At the 2022 IIHF World Junior Championship this month, one of Karlis Zirnis' responsibilities for Team Latvia was pre-scouting each player on the opposing team.
When he saw Flyers prospect Emil Andrae, he didn't see a typical Swedish defenseman.
"If you think of Swedish defensemen, like [John] Klingberg or somebody like that, it's taller and kind of a smoother skater," the Latvia assistant coach said Saturday in a phone interview with NBC Sports Philadelphia. "He's just an average-sized player, but he's got all the tools."
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Andrae stands at a generous 5-foot-9. But he plays much, much bigger. The Flyers snagged the undersized blueliner in the second round of the 2020 draft. They felt his doggedness defensively and intelligence offensively would make up for what he lacked in stature.
On the world stage at Rogers Place in Edmonton, Alberta, many watched Andrae show that, including Zirnis up close.
"That competitiveness, it oozes out of him," Zirnis said.
The 20-year-old captain led Sweden to a bronze medal with eight points (four goals, four assists) and a plus-6 rating in seven games. The only defenseman to score more at the tournament was Canada's Olen Zellweger (11 points), who is considered a top-50 prospect.
Flyers prospects Tyson Foerster (three goals, three assists) and Elliot Desnoyers (assist) won gold with Canada, while Brian Zanetti (two assists) played four games for Switzerland.
Andrae reminded Zirnis of a popular and productive former Flyers defenseman.
"The biggest thing you notice right away is he's just a competitor, like he's not shy of the physical game and he plays with a lot of grit," Zirnis said. "If I have to compare to anybody in the NHL, I would say Kimmo Timonen, also played for the Flyers. That would be my comparison. Good with the hands, can see the ice very well, but not afraid to play the physical game."
Midway through the third period of a 1-1 game against Latvia in the quarterfinals, Andrae scored a nifty goal from deep to win it for Sweden.
"You could see his deception on the blue line and the confidence on the blue line," Zirnis said. "Making the move, pretending he's going to shoot the puck and he holds it and he uses his feet, uses his hands to drag it to create a shooting lane for himself and then he scored.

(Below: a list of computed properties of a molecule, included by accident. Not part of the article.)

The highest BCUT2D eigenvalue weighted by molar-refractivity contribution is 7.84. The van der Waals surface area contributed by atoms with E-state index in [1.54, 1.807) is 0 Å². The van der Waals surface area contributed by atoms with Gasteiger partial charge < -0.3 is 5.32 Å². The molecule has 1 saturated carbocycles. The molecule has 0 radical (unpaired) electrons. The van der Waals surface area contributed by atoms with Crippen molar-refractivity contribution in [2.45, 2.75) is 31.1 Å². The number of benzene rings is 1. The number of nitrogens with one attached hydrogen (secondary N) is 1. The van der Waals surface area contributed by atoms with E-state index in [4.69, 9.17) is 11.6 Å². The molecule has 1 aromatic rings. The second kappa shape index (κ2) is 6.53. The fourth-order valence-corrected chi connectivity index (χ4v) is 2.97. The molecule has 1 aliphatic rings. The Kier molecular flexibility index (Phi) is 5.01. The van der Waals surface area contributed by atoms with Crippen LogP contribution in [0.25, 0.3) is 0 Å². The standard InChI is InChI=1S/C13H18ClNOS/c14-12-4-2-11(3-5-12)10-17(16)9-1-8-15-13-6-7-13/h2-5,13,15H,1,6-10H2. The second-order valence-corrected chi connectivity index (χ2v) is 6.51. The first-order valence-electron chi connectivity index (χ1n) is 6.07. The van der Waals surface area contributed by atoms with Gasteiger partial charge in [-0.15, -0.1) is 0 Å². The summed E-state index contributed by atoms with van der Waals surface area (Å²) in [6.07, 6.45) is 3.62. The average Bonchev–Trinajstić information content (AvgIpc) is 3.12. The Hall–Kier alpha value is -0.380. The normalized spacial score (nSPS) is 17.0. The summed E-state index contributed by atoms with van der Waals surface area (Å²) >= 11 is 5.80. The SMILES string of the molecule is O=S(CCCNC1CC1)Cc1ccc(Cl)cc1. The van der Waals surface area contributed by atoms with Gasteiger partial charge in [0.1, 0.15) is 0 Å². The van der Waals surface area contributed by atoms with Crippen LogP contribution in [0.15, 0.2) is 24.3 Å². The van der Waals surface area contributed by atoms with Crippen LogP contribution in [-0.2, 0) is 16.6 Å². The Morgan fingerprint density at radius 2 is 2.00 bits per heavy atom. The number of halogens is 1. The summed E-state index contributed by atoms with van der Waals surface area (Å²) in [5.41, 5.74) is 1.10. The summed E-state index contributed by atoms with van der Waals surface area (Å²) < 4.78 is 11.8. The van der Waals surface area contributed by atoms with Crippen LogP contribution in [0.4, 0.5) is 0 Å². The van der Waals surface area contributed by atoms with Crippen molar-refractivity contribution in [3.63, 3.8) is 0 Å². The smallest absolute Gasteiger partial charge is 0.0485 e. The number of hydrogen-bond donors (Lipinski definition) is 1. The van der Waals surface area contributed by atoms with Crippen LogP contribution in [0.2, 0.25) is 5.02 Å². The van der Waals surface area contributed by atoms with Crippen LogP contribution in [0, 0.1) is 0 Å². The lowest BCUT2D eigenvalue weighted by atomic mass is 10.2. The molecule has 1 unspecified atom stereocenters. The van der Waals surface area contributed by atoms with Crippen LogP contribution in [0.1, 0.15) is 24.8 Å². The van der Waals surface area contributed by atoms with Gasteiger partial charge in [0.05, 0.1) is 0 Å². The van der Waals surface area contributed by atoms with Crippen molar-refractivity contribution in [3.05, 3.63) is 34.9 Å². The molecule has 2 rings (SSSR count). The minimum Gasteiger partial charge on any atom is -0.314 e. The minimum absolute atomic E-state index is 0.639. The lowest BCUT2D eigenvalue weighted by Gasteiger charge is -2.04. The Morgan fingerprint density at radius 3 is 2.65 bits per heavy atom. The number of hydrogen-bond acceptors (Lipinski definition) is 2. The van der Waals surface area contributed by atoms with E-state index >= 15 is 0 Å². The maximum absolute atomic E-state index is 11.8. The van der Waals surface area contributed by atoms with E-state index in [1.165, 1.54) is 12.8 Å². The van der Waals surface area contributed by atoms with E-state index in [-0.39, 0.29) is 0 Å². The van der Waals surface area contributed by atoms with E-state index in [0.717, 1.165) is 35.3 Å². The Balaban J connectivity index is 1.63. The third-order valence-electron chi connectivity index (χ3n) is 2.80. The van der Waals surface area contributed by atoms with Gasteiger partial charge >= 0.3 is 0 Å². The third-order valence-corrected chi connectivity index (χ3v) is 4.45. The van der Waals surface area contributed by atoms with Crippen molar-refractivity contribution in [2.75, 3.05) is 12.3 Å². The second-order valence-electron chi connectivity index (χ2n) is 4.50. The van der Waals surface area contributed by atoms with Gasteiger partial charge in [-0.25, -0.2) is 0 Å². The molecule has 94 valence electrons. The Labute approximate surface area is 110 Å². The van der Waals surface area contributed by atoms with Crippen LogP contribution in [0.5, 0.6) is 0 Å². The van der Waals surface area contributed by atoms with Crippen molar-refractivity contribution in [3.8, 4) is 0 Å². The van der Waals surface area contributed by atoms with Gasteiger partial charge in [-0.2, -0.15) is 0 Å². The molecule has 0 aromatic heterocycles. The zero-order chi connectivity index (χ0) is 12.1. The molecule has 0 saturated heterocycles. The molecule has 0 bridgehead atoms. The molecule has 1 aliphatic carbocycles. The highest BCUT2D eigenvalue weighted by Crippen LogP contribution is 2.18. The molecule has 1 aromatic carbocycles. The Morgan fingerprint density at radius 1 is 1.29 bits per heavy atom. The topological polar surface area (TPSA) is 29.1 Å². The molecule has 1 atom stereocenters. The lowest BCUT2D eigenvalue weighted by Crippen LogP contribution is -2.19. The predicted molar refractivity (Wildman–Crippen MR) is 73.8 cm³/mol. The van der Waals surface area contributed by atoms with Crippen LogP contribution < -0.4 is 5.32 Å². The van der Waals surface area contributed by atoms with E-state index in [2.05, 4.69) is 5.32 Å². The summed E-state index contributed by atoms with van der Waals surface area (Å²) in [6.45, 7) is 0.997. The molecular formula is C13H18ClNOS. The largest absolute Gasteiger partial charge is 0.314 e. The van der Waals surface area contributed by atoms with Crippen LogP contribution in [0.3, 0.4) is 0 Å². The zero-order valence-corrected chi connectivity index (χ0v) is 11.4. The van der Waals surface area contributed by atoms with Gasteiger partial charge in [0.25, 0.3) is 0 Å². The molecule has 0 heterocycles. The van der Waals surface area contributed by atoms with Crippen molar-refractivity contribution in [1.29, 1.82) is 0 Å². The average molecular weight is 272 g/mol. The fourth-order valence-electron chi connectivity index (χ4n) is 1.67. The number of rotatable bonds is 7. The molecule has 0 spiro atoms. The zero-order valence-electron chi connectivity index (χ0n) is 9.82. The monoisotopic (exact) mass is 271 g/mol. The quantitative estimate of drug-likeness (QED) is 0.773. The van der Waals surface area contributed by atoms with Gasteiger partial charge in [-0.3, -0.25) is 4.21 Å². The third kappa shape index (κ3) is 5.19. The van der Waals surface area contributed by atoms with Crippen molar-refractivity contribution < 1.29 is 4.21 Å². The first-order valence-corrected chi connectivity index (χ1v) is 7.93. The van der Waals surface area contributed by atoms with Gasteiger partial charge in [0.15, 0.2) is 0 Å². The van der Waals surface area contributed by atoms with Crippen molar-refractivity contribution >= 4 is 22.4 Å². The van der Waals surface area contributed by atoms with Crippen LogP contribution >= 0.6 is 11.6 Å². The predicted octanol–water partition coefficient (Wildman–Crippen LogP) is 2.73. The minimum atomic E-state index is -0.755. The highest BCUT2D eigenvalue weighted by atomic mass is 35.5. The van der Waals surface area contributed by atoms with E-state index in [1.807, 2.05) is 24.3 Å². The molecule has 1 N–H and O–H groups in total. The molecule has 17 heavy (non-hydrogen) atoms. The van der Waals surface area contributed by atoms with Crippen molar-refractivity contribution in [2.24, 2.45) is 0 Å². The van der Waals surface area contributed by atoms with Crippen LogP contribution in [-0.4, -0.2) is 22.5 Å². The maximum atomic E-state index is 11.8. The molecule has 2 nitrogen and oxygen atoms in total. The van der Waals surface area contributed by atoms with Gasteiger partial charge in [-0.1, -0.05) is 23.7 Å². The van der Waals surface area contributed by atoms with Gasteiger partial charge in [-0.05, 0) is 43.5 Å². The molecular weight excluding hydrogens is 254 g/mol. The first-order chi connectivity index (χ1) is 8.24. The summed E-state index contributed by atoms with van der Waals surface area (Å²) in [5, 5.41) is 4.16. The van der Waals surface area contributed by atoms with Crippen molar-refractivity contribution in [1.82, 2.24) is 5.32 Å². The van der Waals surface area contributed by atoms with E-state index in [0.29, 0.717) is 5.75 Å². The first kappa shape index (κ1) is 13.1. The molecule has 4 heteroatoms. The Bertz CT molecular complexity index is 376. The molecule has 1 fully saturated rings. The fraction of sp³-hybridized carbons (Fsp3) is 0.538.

"I think he's overall a real well-rounded player because he's good on the offensive side, he can play the offensive side, but at the same time, he's not afraid of playing the physical game and I believe he can be a good shutdown guy, too.
"He's not just a one-dimensional type of player that needs power play time to kind of showcase himself. I think he can do both; he can play on special teams, if you need him on the power play, but at the same time, he can shut down teams' top players, too, because he's got a good stick, he skates well and he's not afraid. He's just a gritty player and not afraid of physicality."
Andrae is set for an important season in his native country as HV71 returns to the SHL after being relegated last year. Following the 2022-23 season, Andrae could be ready for his entry-level contract and North America.
"When I went over there five, six weeks ago and watched him play, I was pleasantly surprised of how good he defended and how good of a stick he has," Flyers development coach Kjell Samuelsson said in December. "He's never going to really run somebody over because of his size, but he used his stick and his feet to defend. And he was very good."
Was he one of the top defensemen at the August world juniors?
"For sure, one of the better ones," Zirnis said.
"You always look at it, who's the top point guy for any team? So you're going to be aware when they're on the ice. For Sweden, he was the top point guy. That's hard to do, especially with the caliber of talent you have on Team Sweden up front.
"He showed up in his production and wearing a letter on your jersey, that's not an easy task, too. That shows he's got leadership qualities. ... That means the teammates and the coaches trust him."
Zirnis believes Andrae will be able to defend at the next level.
"I think so just because of his competitiveness, he's got a good stick, he's very strong on his feet, too," he said. "It's one thing to not be shy, but next thing you know, you get knocked down on your butt. That's not the case with him. He's a player that's strong on his feet and not afraid to play in those hard areas.
"To me, Kimmo Timonen is kind of the best example of it because he's smaller size, good stick, can contribute offensively, but also can play very, very good defense."
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